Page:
Before the pandemic, it was apparently common knowledge for incoming first-year students that computer science classes could be overly stressful and competitive. But as someone whose Brown education started remotely from halfway across the globe, I never heard these criticisms before choosing my first course, CSCI 0190: “Accelerated Introduction to Computer Science,” last fall, and I was taken aback by how demanding the class was. I have encountered a similar level of rigor in several other CS courses since then. However, I soon came to appreciate how the high standards baked into the structure of CS courses at Brown serve as direct preparation for the industry’s pressures. And, perhaps surprisingly, I have also encountered CS classes’ supportive culture — which should be as much a part of CS’s reputation as its stress.
Many students commonly argue that their CS classes involve too much work — on which you often can’t collaborate with classmates — and too little TA support. But both of these gripes are rooted in industry circumstances. TA shortages occur because increasing enrollment in CS classes outpaces TA hires. High enrollment is to be expected given that demand for software developers is growing at a faster-than-average pace. Colleges all over the country are seeing interest in computer science spike, and not always in quantities that departments can accommodate overnight. The software engineering industry requires considerable technical knowledge and practical experience. If professors were to simply cut down on projects assigned or allow students to collaborate at their discretion, CS concentrators would be sent into the workforce individually unprepared.
The department is able to strike a balance: prepare students for industry reality without subjecting them to a needlesly rigorous learning environment. From the introduction of CSCI 0200 as a single course that combines CSCI 0180 and CSCI 0160 for flexibility to the mandatory S/NC offering of CSCI 0320, the department is continually looking for ways to restructure itself based on student feedback. I know from my experience as a TA that professors seek to adjust their curriculum to what works best for students rather than force students to adapt to content that is outdated, unmotivating or just unnecessary. I felt welcomed into conversations about modifying and redesigning content assignments based on my students’ feedback for both CS classes I’ve worked on. My input was not only heard, but truly valued. I know that challenging assignments that are not also worthwhile will almost certainly be changed the next time the course is offered.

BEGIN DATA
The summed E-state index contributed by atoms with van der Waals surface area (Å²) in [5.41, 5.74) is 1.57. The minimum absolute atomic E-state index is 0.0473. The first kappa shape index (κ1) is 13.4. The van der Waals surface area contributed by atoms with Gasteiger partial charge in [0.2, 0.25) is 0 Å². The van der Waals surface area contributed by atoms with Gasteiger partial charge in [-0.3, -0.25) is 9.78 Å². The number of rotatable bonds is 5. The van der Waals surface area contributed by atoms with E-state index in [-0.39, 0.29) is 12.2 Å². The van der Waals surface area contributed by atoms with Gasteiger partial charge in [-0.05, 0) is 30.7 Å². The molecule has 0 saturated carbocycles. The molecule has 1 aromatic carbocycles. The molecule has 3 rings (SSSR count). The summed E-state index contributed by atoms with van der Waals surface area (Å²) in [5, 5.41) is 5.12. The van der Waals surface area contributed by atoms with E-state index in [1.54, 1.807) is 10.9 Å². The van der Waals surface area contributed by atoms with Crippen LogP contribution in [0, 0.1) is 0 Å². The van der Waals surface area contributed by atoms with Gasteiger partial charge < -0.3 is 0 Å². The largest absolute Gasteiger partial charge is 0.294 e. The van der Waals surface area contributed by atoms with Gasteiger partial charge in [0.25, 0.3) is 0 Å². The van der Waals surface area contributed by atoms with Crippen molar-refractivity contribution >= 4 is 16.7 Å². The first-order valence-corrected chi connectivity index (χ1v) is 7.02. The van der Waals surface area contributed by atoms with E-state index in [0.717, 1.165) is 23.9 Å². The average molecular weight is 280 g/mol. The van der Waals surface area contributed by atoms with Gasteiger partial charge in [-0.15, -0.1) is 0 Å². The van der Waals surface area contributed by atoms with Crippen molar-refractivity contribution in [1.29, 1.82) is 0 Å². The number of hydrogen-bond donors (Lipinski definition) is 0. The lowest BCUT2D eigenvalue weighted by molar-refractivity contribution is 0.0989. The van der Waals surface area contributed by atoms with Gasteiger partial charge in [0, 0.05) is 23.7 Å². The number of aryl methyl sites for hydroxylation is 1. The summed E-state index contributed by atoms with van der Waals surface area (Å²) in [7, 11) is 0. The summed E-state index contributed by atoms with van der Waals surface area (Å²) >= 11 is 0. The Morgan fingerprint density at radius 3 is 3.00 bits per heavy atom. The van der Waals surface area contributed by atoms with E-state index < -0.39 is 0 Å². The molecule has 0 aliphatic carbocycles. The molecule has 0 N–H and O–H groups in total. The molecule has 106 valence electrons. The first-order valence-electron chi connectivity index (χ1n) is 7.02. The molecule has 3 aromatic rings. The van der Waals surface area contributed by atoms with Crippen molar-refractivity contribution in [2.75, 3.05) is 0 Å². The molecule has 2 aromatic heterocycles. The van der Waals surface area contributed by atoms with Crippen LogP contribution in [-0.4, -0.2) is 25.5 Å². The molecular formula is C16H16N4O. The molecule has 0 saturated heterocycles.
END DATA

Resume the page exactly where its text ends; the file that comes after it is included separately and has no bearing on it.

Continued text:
The opportunity for student-driven impact is possible because of professors’ outlook on what they want the classes they teach to accomplish. I find that computer science professors at Brown actively avoid making their classes unnecessarily difficult for students. Across the department, the concept of “late days” or “late hours” allows students to turn in late assignments a certain number of times at their discretion throughout the semester. This gives breathing room to students should they have job interviews, be ill or face other unforeseen circumstances that can and should take precedence over schoolwork. As another example of professors’ sensitivity to students’ workloads, only a handful of upper-level CS classes have final exams at all. Professors have instead found that assigning projects over the course of the semester is a more valuable learning experience that minimizes stress and improves student mental health.
Professors also mitigate some of the toxicity that can come with a competitive environment by acknowledging disparities in access to computer science both in their hiring decisions and the course content. When interacting with TA staff, I’ve frequently seen aspects of my own identity represented by other minorities in visible leadership roles. Many professors also elect to make their courses part of the Brown Socially Responsible Computing program, which embeds material about how computing impacts society directly into course content or projects. Much of this content discusses the privilege of those designing the software and the challenges that software development holds for underrepresented groups in the field. When professors foreground these topics in curricula, students are far more likely to see them as worth learning. As a member of an underrepresented minority myself, I can attest that it is far easier to see competition as constructive when my classmates and I understand each other’s struggles with computer science in addition to our strengths.
Brown CS isn’t perfect. The department knows this and chooses to work toward improvement. Ultimately, it ends up preparing people for an industry that requires non-negotiable skills, while valuing students’ mental health and well-being.